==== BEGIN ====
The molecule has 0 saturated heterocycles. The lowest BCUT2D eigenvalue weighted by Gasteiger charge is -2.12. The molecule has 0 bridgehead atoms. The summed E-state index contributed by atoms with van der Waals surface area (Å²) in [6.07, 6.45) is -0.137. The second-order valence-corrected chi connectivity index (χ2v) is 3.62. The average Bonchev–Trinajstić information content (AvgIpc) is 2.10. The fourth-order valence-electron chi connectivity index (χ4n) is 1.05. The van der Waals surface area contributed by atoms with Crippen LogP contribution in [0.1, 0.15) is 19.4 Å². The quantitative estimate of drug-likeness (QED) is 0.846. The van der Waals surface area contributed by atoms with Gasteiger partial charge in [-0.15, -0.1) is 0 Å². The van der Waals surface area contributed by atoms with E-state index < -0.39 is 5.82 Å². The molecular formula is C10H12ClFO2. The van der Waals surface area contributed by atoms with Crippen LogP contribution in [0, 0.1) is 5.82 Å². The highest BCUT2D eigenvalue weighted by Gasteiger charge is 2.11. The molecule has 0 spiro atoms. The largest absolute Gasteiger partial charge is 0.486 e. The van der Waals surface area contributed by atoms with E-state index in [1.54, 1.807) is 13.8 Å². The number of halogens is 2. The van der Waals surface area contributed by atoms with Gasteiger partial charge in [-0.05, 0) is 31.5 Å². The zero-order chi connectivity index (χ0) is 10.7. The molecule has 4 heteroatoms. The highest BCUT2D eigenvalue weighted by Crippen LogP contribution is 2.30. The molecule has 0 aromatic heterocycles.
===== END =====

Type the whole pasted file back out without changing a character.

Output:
The molecule has 0 saturated heterocycles. The lowest BCUT2D eigenvalue weighted by Gasteiger charge is -2.12. The molecule has 0 bridgehead atoms. The summed E-state index contributed by atoms with van der Waals surface area (Å²) in [6.07, 6.45) is -0.137. The second-order valence-corrected chi connectivity index (χ2v) is 3.62. The average Bonchev–Trinajstić information content (AvgIpc) is 2.10. The fourth-order valence-electron chi connectivity index (χ4n) is 1.05. The van der Waals surface area contributed by atoms with Crippen LogP contribution in [0.1, 0.15) is 19.4 Å². The quantitative estimate of drug-likeness (QED) is 0.846. The van der Waals surface area contributed by atoms with Gasteiger partial charge in [-0.15, -0.1) is 0 Å². The van der Waals surface area contributed by atoms with E-state index < -0.39 is 5.82 Å². The molecular formula is C10H12ClFO2. The van der Waals surface area contributed by atoms with Crippen LogP contribution in [0, 0.1) is 5.82 Å². The highest BCUT2D eigenvalue weighted by Gasteiger charge is 2.11. The molecule has 0 spiro atoms. The largest absolute Gasteiger partial charge is 0.486 e. The van der Waals surface area contributed by atoms with E-state index in [1.54, 1.807) is 13.8 Å². The number of halogens is 2. The van der Waals surface area contributed by atoms with Gasteiger partial charge in [-0.05, 0) is 31.5 Å². The zero-order chi connectivity index (χ0) is 10.7. The molecule has 4 heteroatoms. The highest BCUT2D eigenvalue weighted by Crippen LogP contribution is 2.30. The molecule has 0 aromatic heterocycles.